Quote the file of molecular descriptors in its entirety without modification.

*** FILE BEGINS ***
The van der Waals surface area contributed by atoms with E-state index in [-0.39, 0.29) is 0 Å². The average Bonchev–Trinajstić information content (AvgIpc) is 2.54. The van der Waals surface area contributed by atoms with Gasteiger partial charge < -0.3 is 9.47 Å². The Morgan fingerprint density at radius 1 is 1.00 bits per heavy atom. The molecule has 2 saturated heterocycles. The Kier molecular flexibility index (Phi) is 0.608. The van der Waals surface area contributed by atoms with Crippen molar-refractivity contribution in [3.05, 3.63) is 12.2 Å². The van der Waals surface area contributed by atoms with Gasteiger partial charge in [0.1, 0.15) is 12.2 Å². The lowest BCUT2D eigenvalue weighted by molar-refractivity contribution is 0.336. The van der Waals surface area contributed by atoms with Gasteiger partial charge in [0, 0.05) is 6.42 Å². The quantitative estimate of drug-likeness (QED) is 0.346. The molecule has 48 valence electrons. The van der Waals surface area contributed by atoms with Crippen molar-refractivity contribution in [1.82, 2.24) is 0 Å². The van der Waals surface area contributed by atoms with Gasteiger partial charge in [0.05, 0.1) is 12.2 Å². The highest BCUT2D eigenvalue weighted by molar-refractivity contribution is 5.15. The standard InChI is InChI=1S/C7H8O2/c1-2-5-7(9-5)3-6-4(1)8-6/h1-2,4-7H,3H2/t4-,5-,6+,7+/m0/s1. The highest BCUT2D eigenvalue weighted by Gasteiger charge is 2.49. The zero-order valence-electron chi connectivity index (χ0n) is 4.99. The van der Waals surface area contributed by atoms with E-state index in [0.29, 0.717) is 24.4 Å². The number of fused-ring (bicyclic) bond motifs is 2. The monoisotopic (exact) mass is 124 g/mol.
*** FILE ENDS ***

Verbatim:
The van der Waals surface area contributed by atoms with E-state index in [-0.39, 0.29) is 0 Å². The average Bonchev–Trinajstić information content (AvgIpc) is 2.54. The van der Waals surface area contributed by atoms with Gasteiger partial charge < -0.3 is 9.47 Å². The Morgan fingerprint density at radius 1 is 1.00 bits per heavy atom. The molecule has 2 saturated heterocycles. The Kier molecular flexibility index (Phi) is 0.608. The van der Waals surface area contributed by atoms with Crippen molar-refractivity contribution in [3.05, 3.63) is 12.2 Å². The van der Waals surface area contributed by atoms with Gasteiger partial charge in [0.1, 0.15) is 12.2 Å². The lowest BCUT2D eigenvalue weighted by molar-refractivity contribution is 0.336. The van der Waals surface area contributed by atoms with Gasteiger partial charge in [0, 0.05) is 6.42 Å². The quantitative estimate of drug-likeness (QED) is 0.346. The molecule has 48 valence electrons. The van der Waals surface area contributed by atoms with Crippen molar-refractivity contribution in [1.82, 2.24) is 0 Å². The van der Waals surface area contributed by atoms with Gasteiger partial charge in [0.05, 0.1) is 12.2 Å². The highest BCUT2D eigenvalue weighted by molar-refractivity contribution is 5.15. The standard InChI is InChI=1S/C7H8O2/c1-2-5-7(9-5)3-6-4(1)8-6/h1-2,4-7H,3H2/t4-,5-,6+,7+/m0/s1. The highest BCUT2D eigenvalue weighted by Gasteiger charge is 2.49. The zero-order valence-electron chi connectivity index (χ0n) is 4.99. The van der Waals surface area contributed by atoms with E-state index in [0.29, 0.717) is 24.4 Å². The number of fused-ring (bicyclic) bond motifs is 2. The monoisotopic (exact) mass is 124 g/mol.